In another post, we described how to declare a relationship in a data table schema with a geopoint. Now that you know how to create a table column that contains one or more geopoints, we are going to show how to populate it with data.
If you follow the aforementioned post and add a table column of the GEOPOINT type, your data objects in Backendless Console will appear as shown below. Notice the location column:
None of the objects in the table have any related geopoints – the cells in the location column are empty. However, there is a plus icon which lets you create a relation between a data object and a geo point. When you click the plus icon, you will see the following popup (assuming you have geopoints in your Geolocation storage):
The popup window includes a list of geopoints for the selected geocategory. There is also a way to search for geopoints using SQL queries. Every geopoint in the list has a radio button that lets you select it. The radio buttons are shown for the one-to-one relations between a data object and a geopoint. If the relation is a one-to-many, every geopoint has its own checkbox. To assign a geopoint to a data object, click the radio button for the geopoint and click the Set Related GeoPoint button.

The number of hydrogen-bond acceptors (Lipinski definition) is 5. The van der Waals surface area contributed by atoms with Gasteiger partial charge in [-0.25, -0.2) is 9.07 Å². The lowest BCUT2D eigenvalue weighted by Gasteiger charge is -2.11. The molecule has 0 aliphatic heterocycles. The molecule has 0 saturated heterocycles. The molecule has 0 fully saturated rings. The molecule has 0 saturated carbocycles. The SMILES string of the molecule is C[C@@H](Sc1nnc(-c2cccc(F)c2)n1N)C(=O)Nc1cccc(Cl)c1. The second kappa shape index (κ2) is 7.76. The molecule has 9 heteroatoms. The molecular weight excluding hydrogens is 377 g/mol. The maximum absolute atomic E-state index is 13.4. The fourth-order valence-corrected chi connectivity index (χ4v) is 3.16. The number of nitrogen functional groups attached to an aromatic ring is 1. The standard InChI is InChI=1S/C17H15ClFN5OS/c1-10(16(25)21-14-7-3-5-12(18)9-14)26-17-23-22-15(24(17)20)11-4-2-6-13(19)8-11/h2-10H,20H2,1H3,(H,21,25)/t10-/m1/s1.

Once a relationship is established, the coordinates of the related geopoint are shown in the column:
When you click the coordinates link, the Console displays the geopoint in the Geolocation screen: